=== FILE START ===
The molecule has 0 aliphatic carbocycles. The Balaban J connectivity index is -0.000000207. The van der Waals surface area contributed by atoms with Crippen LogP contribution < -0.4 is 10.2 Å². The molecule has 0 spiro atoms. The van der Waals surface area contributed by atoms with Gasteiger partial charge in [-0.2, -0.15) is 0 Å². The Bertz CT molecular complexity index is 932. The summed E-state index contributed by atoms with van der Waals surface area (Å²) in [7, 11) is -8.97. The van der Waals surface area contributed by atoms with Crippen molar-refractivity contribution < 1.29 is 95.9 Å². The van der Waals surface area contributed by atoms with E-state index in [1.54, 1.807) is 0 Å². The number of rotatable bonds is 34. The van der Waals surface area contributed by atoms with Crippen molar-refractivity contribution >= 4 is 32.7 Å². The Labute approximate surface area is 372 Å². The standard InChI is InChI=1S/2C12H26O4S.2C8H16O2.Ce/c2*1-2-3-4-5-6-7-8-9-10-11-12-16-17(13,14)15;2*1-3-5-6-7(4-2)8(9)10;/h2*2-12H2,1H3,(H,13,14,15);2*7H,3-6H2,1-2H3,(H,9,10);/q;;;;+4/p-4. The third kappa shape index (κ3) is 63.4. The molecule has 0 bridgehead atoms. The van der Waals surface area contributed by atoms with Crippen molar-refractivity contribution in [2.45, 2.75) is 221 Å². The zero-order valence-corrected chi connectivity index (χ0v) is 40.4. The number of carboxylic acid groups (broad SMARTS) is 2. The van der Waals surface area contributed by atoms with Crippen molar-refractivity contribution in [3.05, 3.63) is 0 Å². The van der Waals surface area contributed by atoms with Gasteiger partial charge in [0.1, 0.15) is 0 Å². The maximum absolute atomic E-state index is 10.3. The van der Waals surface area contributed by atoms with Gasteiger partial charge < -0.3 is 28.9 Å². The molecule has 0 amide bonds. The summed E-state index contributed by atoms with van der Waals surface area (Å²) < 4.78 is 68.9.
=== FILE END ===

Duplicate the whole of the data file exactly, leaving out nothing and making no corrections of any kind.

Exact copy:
The molecule has 0 aliphatic carbocycles. The Balaban J connectivity index is -0.000000207. The van der Waals surface area contributed by atoms with Crippen LogP contribution < -0.4 is 10.2 Å². The molecule has 0 spiro atoms. The van der Waals surface area contributed by atoms with Gasteiger partial charge in [-0.2, -0.15) is 0 Å². The Bertz CT molecular complexity index is 932. The summed E-state index contributed by atoms with van der Waals surface area (Å²) in [7, 11) is -8.97. The van der Waals surface area contributed by atoms with Crippen molar-refractivity contribution < 1.29 is 95.9 Å². The van der Waals surface area contributed by atoms with E-state index in [1.54, 1.807) is 0 Å². The number of rotatable bonds is 34. The van der Waals surface area contributed by atoms with Crippen molar-refractivity contribution >= 4 is 32.7 Å². The Labute approximate surface area is 372 Å². The standard InChI is InChI=1S/2C12H26O4S.2C8H16O2.Ce/c2*1-2-3-4-5-6-7-8-9-10-11-12-16-17(13,14)15;2*1-3-5-6-7(4-2)8(9)10;/h2*2-12H2,1H3,(H,13,14,15);2*7H,3-6H2,1-2H3,(H,9,10);/q;;;;+4/p-4. The third kappa shape index (κ3) is 63.4. The molecule has 0 bridgehead atoms. The van der Waals surface area contributed by atoms with Crippen molar-refractivity contribution in [2.45, 2.75) is 221 Å². The zero-order valence-corrected chi connectivity index (χ0v) is 40.4. The number of carboxylic acid groups (broad SMARTS) is 2. The van der Waals surface area contributed by atoms with Crippen molar-refractivity contribution in [3.05, 3.63) is 0 Å². The van der Waals surface area contributed by atoms with Gasteiger partial charge in [0.1, 0.15) is 0 Å². The maximum absolute atomic E-state index is 10.3. The van der Waals surface area contributed by atoms with Gasteiger partial charge < -0.3 is 28.9 Å². The molecule has 0 amide bonds. The summed E-state index contributed by atoms with van der Waals surface area (Å²) < 4.78 is 68.9.